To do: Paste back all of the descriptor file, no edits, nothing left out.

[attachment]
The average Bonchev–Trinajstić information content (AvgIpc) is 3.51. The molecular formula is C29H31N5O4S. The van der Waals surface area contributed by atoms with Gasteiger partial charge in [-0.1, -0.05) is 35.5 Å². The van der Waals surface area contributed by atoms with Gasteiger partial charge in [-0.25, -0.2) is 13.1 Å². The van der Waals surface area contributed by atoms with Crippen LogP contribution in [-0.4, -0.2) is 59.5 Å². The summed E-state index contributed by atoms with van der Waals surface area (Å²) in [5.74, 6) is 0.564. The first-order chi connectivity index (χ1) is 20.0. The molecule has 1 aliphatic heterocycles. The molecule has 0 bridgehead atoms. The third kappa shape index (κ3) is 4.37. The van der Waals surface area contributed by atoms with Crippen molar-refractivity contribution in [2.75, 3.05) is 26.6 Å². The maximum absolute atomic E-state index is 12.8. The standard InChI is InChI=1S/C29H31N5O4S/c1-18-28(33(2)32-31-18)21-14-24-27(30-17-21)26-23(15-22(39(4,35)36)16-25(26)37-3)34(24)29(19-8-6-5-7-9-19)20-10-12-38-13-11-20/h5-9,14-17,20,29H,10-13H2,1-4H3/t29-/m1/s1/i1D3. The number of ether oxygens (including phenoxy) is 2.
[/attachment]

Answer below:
The average Bonchev–Trinajstić information content (AvgIpc) is 3.51. The molecular formula is C29H31N5O4S. The van der Waals surface area contributed by atoms with Gasteiger partial charge in [-0.1, -0.05) is 35.5 Å². The van der Waals surface area contributed by atoms with Gasteiger partial charge in [-0.25, -0.2) is 13.1 Å². The van der Waals surface area contributed by atoms with Crippen LogP contribution in [-0.4, -0.2) is 59.5 Å². The summed E-state index contributed by atoms with van der Waals surface area (Å²) in [5.74, 6) is 0.564. The first-order chi connectivity index (χ1) is 20.0. The molecule has 1 aliphatic heterocycles. The molecule has 0 bridgehead atoms. The third kappa shape index (κ3) is 4.37. The van der Waals surface area contributed by atoms with Crippen molar-refractivity contribution in [2.75, 3.05) is 26.6 Å². The maximum absolute atomic E-state index is 12.8. The standard InChI is InChI=1S/C29H31N5O4S/c1-18-28(33(2)32-31-18)21-14-24-27(30-17-21)26-23(15-22(39(4,35)36)16-25(26)37-3)34(24)29(19-8-6-5-7-9-19)20-10-12-38-13-11-20/h5-9,14-17,20,29H,10-13H2,1-4H3/t29-/m1/s1/i1D3. The number of ether oxygens (including phenoxy) is 2.